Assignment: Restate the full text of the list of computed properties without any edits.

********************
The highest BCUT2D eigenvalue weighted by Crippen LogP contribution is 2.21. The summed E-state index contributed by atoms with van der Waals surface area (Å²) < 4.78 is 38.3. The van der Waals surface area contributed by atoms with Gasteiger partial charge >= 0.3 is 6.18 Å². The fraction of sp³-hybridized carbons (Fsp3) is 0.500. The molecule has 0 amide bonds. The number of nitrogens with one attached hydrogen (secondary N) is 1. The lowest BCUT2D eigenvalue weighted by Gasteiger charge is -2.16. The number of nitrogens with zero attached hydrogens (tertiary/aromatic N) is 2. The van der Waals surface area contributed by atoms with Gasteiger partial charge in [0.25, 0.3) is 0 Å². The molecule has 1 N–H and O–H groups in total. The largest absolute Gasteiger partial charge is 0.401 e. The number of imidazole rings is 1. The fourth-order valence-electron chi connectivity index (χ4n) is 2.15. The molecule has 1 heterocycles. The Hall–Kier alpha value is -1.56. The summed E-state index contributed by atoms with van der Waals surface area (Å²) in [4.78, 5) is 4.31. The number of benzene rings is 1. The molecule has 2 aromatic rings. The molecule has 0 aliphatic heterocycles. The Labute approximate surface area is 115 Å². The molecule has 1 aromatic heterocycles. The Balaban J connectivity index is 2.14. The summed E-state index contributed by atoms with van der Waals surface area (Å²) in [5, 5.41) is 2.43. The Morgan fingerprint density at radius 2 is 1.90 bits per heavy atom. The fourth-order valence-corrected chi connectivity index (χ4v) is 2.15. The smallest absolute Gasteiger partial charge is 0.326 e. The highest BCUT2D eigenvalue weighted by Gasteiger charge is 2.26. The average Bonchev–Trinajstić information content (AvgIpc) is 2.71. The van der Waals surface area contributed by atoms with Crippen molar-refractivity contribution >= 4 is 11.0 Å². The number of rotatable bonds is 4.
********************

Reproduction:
The highest BCUT2D eigenvalue weighted by Crippen LogP contribution is 2.21. The summed E-state index contributed by atoms with van der Waals surface area (Å²) < 4.78 is 38.3. The van der Waals surface area contributed by atoms with Gasteiger partial charge >= 0.3 is 6.18 Å². The fraction of sp³-hybridized carbons (Fsp3) is 0.500. The molecule has 0 amide bonds. The number of nitrogens with one attached hydrogen (secondary N) is 1. The lowest BCUT2D eigenvalue weighted by Gasteiger charge is -2.16. The number of nitrogens with zero attached hydrogens (tertiary/aromatic N) is 2. The van der Waals surface area contributed by atoms with Gasteiger partial charge in [0.25, 0.3) is 0 Å². The molecule has 1 N–H and O–H groups in total. The largest absolute Gasteiger partial charge is 0.401 e. The number of imidazole rings is 1. The fourth-order valence-electron chi connectivity index (χ4n) is 2.15. The molecule has 1 heterocycles. The Hall–Kier alpha value is -1.56. The summed E-state index contributed by atoms with van der Waals surface area (Å²) in [4.78, 5) is 4.31. The number of benzene rings is 1. The molecule has 2 aromatic rings. The molecule has 0 aliphatic heterocycles. The Labute approximate surface area is 115 Å². The molecule has 1 aromatic heterocycles. The Balaban J connectivity index is 2.14. The summed E-state index contributed by atoms with van der Waals surface area (Å²) in [5, 5.41) is 2.43. The Morgan fingerprint density at radius 2 is 1.90 bits per heavy atom. The fourth-order valence-corrected chi connectivity index (χ4v) is 2.15. The smallest absolute Gasteiger partial charge is 0.326 e. The highest BCUT2D eigenvalue weighted by Gasteiger charge is 2.26. The average Bonchev–Trinajstić information content (AvgIpc) is 2.71. The van der Waals surface area contributed by atoms with Crippen molar-refractivity contribution >= 4 is 11.0 Å². The number of rotatable bonds is 4.